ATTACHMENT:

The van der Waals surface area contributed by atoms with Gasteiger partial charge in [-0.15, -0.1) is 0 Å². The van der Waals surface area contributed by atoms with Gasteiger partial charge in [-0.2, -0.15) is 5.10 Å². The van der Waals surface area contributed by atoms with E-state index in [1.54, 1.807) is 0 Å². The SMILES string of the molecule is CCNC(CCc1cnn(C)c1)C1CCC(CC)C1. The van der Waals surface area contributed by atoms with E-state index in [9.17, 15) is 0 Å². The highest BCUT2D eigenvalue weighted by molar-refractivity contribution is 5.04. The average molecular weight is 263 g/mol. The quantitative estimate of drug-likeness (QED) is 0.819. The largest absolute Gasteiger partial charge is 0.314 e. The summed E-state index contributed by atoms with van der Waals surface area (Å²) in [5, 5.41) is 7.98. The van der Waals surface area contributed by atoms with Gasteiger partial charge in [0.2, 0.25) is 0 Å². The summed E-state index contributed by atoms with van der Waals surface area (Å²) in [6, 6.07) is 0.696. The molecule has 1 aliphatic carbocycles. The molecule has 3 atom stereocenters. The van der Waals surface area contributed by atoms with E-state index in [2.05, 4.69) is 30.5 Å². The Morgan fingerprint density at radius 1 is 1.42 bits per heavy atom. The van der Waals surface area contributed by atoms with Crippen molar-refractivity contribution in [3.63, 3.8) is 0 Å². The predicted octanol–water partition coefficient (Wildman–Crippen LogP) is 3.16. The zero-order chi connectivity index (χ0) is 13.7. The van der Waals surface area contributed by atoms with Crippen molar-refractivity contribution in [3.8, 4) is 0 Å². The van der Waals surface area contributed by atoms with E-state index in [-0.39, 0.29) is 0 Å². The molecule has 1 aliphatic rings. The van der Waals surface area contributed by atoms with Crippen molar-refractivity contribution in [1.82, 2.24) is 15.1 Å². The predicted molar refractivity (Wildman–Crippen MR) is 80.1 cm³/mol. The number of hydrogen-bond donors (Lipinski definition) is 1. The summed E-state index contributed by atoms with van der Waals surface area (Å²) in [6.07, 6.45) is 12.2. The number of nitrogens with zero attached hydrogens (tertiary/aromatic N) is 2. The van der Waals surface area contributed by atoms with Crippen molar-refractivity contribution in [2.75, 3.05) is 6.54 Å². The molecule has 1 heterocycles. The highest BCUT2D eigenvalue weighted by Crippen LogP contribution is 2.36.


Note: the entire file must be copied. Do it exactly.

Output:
The van der Waals surface area contributed by atoms with Gasteiger partial charge in [-0.15, -0.1) is 0 Å². The van der Waals surface area contributed by atoms with Gasteiger partial charge in [-0.2, -0.15) is 5.10 Å². The van der Waals surface area contributed by atoms with E-state index in [1.54, 1.807) is 0 Å². The SMILES string of the molecule is CCNC(CCc1cnn(C)c1)C1CCC(CC)C1. The van der Waals surface area contributed by atoms with E-state index in [9.17, 15) is 0 Å². The highest BCUT2D eigenvalue weighted by molar-refractivity contribution is 5.04. The average molecular weight is 263 g/mol. The quantitative estimate of drug-likeness (QED) is 0.819. The largest absolute Gasteiger partial charge is 0.314 e. The summed E-state index contributed by atoms with van der Waals surface area (Å²) in [5, 5.41) is 7.98. The van der Waals surface area contributed by atoms with Gasteiger partial charge in [0.2, 0.25) is 0 Å². The summed E-state index contributed by atoms with van der Waals surface area (Å²) in [6, 6.07) is 0.696. The molecule has 1 aliphatic carbocycles. The molecule has 3 atom stereocenters. The van der Waals surface area contributed by atoms with E-state index in [2.05, 4.69) is 30.5 Å². The Morgan fingerprint density at radius 1 is 1.42 bits per heavy atom. The van der Waals surface area contributed by atoms with Crippen molar-refractivity contribution in [3.63, 3.8) is 0 Å². The predicted octanol–water partition coefficient (Wildman–Crippen LogP) is 3.16. The zero-order chi connectivity index (χ0) is 13.7. The van der Waals surface area contributed by atoms with Crippen molar-refractivity contribution in [3.8, 4) is 0 Å². The van der Waals surface area contributed by atoms with E-state index in [-0.39, 0.29) is 0 Å². The molecule has 1 aliphatic rings. The van der Waals surface area contributed by atoms with Crippen molar-refractivity contribution in [1.82, 2.24) is 15.1 Å². The predicted molar refractivity (Wildman–Crippen MR) is 80.1 cm³/mol. The number of hydrogen-bond donors (Lipinski definition) is 1. The summed E-state index contributed by atoms with van der Waals surface area (Å²) in [6.07, 6.45) is 12.2. The number of nitrogens with zero attached hydrogens (tertiary/aromatic N) is 2. The van der Waals surface area contributed by atoms with Crippen molar-refractivity contribution in [2.75, 3.05) is 6.54 Å². The molecule has 1 heterocycles. The highest BCUT2D eigenvalue weighted by Crippen LogP contribution is 2.36.